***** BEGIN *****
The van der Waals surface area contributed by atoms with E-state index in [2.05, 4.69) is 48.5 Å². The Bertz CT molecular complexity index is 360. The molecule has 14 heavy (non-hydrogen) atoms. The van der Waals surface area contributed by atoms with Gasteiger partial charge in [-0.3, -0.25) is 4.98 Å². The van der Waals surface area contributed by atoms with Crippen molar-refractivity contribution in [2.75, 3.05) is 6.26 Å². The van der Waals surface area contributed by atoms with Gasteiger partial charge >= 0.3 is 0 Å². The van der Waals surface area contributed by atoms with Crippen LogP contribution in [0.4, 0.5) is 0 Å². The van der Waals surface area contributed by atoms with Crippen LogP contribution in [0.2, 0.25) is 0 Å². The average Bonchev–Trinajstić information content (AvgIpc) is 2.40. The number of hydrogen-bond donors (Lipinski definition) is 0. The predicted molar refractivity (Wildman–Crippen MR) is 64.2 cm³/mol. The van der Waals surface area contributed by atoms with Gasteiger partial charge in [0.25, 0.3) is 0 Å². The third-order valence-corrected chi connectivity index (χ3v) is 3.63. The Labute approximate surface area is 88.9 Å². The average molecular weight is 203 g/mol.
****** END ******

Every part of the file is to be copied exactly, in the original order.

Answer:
The van der Waals surface area contributed by atoms with E-state index in [2.05, 4.69) is 48.5 Å². The Bertz CT molecular complexity index is 360. The molecule has 14 heavy (non-hydrogen) atoms. The van der Waals surface area contributed by atoms with Gasteiger partial charge in [-0.3, -0.25) is 4.98 Å². The van der Waals surface area contributed by atoms with Crippen molar-refractivity contribution in [2.75, 3.05) is 6.26 Å². The van der Waals surface area contributed by atoms with Gasteiger partial charge >= 0.3 is 0 Å². The van der Waals surface area contributed by atoms with Crippen LogP contribution in [0.4, 0.5) is 0 Å². The van der Waals surface area contributed by atoms with Crippen LogP contribution in [0.2, 0.25) is 0 Å². The average Bonchev–Trinajstić information content (AvgIpc) is 2.40. The number of hydrogen-bond donors (Lipinski definition) is 0. The predicted molar refractivity (Wildman–Crippen MR) is 64.2 cm³/mol. The van der Waals surface area contributed by atoms with Gasteiger partial charge in [0.25, 0.3) is 0 Å². The third-order valence-corrected chi connectivity index (χ3v) is 3.63. The Labute approximate surface area is 88.9 Å². The average molecular weight is 203 g/mol.